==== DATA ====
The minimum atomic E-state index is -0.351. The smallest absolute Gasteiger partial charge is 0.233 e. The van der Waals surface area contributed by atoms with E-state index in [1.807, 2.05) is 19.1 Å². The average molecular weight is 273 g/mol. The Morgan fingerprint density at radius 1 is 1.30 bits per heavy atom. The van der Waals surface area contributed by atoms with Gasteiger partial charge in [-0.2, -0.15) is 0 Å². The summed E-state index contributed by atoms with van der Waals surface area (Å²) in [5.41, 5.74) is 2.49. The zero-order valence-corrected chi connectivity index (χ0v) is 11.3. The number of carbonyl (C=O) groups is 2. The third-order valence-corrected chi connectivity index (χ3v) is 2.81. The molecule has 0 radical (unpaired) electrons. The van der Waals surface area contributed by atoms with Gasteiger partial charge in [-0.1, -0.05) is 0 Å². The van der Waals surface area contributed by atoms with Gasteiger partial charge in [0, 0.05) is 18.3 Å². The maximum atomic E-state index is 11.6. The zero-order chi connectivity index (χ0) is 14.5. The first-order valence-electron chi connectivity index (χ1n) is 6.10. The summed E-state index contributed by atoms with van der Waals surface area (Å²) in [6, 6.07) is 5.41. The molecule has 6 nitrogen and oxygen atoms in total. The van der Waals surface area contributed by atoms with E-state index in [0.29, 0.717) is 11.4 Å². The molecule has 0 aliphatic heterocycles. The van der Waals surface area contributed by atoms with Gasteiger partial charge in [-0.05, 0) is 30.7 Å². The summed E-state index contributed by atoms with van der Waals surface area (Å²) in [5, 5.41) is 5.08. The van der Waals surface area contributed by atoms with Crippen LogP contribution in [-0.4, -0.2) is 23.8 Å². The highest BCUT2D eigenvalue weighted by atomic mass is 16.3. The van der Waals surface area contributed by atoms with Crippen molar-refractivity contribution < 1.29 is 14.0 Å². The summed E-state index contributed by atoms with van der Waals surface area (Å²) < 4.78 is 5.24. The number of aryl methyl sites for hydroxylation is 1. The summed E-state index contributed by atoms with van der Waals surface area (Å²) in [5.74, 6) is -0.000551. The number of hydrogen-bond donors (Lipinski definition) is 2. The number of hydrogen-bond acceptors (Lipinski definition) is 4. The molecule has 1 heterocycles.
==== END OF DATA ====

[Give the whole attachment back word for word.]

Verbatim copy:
The minimum atomic E-state index is -0.351. The smallest absolute Gasteiger partial charge is 0.233 e. The van der Waals surface area contributed by atoms with E-state index in [1.807, 2.05) is 19.1 Å². The average molecular weight is 273 g/mol. The Morgan fingerprint density at radius 1 is 1.30 bits per heavy atom. The van der Waals surface area contributed by atoms with Gasteiger partial charge in [-0.2, -0.15) is 0 Å². The summed E-state index contributed by atoms with van der Waals surface area (Å²) in [5.41, 5.74) is 2.49. The zero-order valence-corrected chi connectivity index (χ0v) is 11.3. The number of carbonyl (C=O) groups is 2. The third-order valence-corrected chi connectivity index (χ3v) is 2.81. The molecule has 0 radical (unpaired) electrons. The van der Waals surface area contributed by atoms with Gasteiger partial charge in [-0.1, -0.05) is 0 Å². The van der Waals surface area contributed by atoms with Gasteiger partial charge in [0, 0.05) is 18.3 Å². The maximum atomic E-state index is 11.6. The zero-order chi connectivity index (χ0) is 14.5. The first-order valence-electron chi connectivity index (χ1n) is 6.10. The summed E-state index contributed by atoms with van der Waals surface area (Å²) in [6, 6.07) is 5.41. The molecule has 6 nitrogen and oxygen atoms in total. The van der Waals surface area contributed by atoms with E-state index in [0.29, 0.717) is 11.4 Å². The molecule has 0 aliphatic heterocycles. The van der Waals surface area contributed by atoms with Gasteiger partial charge in [-0.05, 0) is 30.7 Å². The summed E-state index contributed by atoms with van der Waals surface area (Å²) in [5, 5.41) is 5.08. The van der Waals surface area contributed by atoms with Crippen LogP contribution in [-0.4, -0.2) is 23.8 Å². The highest BCUT2D eigenvalue weighted by atomic mass is 16.3. The van der Waals surface area contributed by atoms with Crippen molar-refractivity contribution < 1.29 is 14.0 Å². The summed E-state index contributed by atoms with van der Waals surface area (Å²) < 4.78 is 5.24. The number of aryl methyl sites for hydroxylation is 1. The summed E-state index contributed by atoms with van der Waals surface area (Å²) in [5.74, 6) is -0.000551. The number of hydrogen-bond donors (Lipinski definition) is 2. The number of hydrogen-bond acceptors (Lipinski definition) is 4. The molecule has 1 heterocycles.